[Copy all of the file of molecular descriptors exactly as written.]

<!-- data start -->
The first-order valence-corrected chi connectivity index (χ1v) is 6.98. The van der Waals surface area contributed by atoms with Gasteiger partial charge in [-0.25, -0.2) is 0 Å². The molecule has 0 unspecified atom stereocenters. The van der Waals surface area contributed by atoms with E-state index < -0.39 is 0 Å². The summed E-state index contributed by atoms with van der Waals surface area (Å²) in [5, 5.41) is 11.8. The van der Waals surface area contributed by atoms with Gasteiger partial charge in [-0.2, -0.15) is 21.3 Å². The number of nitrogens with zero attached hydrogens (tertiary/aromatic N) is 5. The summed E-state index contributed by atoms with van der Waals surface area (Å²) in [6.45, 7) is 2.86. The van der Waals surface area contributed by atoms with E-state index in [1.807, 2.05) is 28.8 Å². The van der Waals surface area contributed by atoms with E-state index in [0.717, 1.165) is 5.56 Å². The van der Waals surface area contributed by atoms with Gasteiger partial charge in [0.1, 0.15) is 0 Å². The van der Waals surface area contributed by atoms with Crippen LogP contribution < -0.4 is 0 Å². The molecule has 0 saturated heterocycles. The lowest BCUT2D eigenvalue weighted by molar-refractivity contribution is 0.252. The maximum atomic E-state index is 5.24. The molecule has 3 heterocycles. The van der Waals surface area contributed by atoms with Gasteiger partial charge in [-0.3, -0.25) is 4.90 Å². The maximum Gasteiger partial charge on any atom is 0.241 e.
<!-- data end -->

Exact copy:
The first-order valence-corrected chi connectivity index (χ1v) is 6.98. The van der Waals surface area contributed by atoms with Gasteiger partial charge in [-0.25, -0.2) is 0 Å². The molecule has 0 unspecified atom stereocenters. The van der Waals surface area contributed by atoms with E-state index < -0.39 is 0 Å². The summed E-state index contributed by atoms with van der Waals surface area (Å²) in [5, 5.41) is 11.8. The van der Waals surface area contributed by atoms with Gasteiger partial charge in [-0.2, -0.15) is 21.3 Å². The number of nitrogens with zero attached hydrogens (tertiary/aromatic N) is 5. The summed E-state index contributed by atoms with van der Waals surface area (Å²) in [6.45, 7) is 2.86. The van der Waals surface area contributed by atoms with E-state index in [1.807, 2.05) is 28.8 Å². The van der Waals surface area contributed by atoms with E-state index in [0.717, 1.165) is 5.56 Å². The van der Waals surface area contributed by atoms with Gasteiger partial charge in [0.1, 0.15) is 0 Å². The van der Waals surface area contributed by atoms with Crippen LogP contribution < -0.4 is 0 Å². The molecule has 0 saturated heterocycles. The lowest BCUT2D eigenvalue weighted by molar-refractivity contribution is 0.252. The maximum atomic E-state index is 5.24. The molecule has 3 heterocycles. The van der Waals surface area contributed by atoms with Gasteiger partial charge in [-0.3, -0.25) is 4.90 Å². The maximum Gasteiger partial charge on any atom is 0.241 e.